Rich, rampant and inspiring theatre
By Bradley Storer
In a rare treat for Melbourne audiences, the internationally renowned Eifman Ballet Company bring their acclaimed fusion of Russian classical ballet and contemporary dance to our shores. The company’s aim, under the direction of choreographer Boris Eifman, is the creation of new ballet repertoire that attains the same psychological and thematic complexity as modern drama whilst exploring the sublime physical dimensions which other artforms cannot approximate. The classic Tolstoy epic, Anna Karenina, certainly qualifies in terms of grandeur and depth, and the Eifman Ballet explores the possibilities of this mammoth novel to their fullest extent.
Ballet by its nature requires plots that can be communicated simply, and in this respect the multilayered and complex narrative of Anna Karenina might have been a poor choice. However, by stripping back the story to focus centrally on the love triangle between Anna, Karenin and Vronsky, the most visceral and powerful elements of the original text are brought to the forefront.
The chorus skilfully express the smothering and oppressive social atmosphere of the St Petersburg court in their tightly formalized and compact dances, gorgeously outfitted in refined dark and grey outfits (alternating with the sleek black leather of the upper aristocracy) which renders them all grandly uniform. Against this unvarying palette come the ill-fated lovers Anna (played in this performance by Maria Abashova) and Vronsky (Oleg Gabyshev), their dances weaving in and out of the static patterns of the chorus burning to be free. Abashova’s achingly beautiful dancing begins trapped inside societal confinements imposed by both court and her husband, and through the first act Abashova shows the soul inside slowly waking to love. Gabyshev is a youthful and virile presence throughout, and when the pair finally consummate their growing passion in a stunning pas de deux, we see the full grace and beauty of their movements, hitherto hidden and stifled, break through the surface at last.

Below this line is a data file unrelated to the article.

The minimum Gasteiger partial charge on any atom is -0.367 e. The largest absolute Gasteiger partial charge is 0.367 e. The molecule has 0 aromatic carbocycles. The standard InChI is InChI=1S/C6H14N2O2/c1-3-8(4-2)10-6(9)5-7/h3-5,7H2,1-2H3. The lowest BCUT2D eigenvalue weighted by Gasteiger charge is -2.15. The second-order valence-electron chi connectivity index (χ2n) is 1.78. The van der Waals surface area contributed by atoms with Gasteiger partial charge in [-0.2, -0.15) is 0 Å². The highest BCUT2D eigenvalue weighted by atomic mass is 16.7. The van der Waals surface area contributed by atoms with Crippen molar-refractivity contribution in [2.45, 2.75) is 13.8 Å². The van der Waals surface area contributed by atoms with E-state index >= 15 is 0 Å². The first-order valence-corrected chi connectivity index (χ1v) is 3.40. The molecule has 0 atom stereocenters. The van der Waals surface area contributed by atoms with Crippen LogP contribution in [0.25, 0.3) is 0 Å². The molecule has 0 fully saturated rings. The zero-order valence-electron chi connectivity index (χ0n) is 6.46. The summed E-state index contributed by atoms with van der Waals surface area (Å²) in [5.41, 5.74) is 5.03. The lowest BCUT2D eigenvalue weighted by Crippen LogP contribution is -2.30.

Oleg Markov as Karenin shows us his character’s hopeless entrapment with the bounds of society, the audience aware every moment of Karenin’s simultaneous yearning and inability to break free of the rigid movement imposed on him – when Karenin and his wife dance together, they resemble two puzzle pieces which will never quite fit together.
In Act Two, where Anna and her lover are relegated to the fringes of Russian society as a result of her affair, we delve into deep psychological exploration of the characters’ despair as Vronsky turns to drink and Anna to morphine addiction. The morphine-fuelled fantasy of flesh which Anna dreams is one of the more abstract and challenging aspects of the production, but the final scene which follows provides a thrilling coup de theatre which both matches and heightens the intensely operatic ending and cements this company’s reputation as boundary-pushing and artistically awe-inspiring theatre-makers.
Dates: 29th August to 2nd September, 2012
Price: $55 – $190
Venue: Regent Theatre, 191 Collins St, Melbourne